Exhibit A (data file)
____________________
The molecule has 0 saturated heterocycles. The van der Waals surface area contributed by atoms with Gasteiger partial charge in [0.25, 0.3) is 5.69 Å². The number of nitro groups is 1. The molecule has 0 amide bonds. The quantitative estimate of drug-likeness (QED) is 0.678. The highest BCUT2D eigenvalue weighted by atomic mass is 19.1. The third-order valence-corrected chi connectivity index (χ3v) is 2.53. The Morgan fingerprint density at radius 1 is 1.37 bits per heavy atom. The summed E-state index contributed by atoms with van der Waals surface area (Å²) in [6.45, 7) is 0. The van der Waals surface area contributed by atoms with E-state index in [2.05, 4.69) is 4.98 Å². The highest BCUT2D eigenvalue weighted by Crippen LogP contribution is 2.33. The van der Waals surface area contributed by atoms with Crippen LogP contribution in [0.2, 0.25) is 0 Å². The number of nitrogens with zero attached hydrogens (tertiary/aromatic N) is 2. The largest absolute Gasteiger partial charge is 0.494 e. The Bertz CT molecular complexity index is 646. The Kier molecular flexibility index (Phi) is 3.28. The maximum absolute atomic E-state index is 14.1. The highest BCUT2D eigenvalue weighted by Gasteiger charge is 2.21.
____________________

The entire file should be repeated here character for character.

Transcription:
The molecule has 0 saturated heterocycles. The van der Waals surface area contributed by atoms with Gasteiger partial charge in [0.25, 0.3) is 5.69 Å². The number of nitro groups is 1. The molecule has 0 amide bonds. The quantitative estimate of drug-likeness (QED) is 0.678. The highest BCUT2D eigenvalue weighted by atomic mass is 19.1. The third-order valence-corrected chi connectivity index (χ3v) is 2.53. The Morgan fingerprint density at radius 1 is 1.37 bits per heavy atom. The summed E-state index contributed by atoms with van der Waals surface area (Å²) in [6.45, 7) is 0. The van der Waals surface area contributed by atoms with E-state index in [2.05, 4.69) is 4.98 Å². The highest BCUT2D eigenvalue weighted by Crippen LogP contribution is 2.33. The van der Waals surface area contributed by atoms with Crippen LogP contribution in [0.2, 0.25) is 0 Å². The number of nitrogens with zero attached hydrogens (tertiary/aromatic N) is 2. The largest absolute Gasteiger partial charge is 0.494 e. The Bertz CT molecular complexity index is 646. The Kier molecular flexibility index (Phi) is 3.28. The maximum absolute atomic E-state index is 14.1. The highest BCUT2D eigenvalue weighted by Gasteiger charge is 2.21.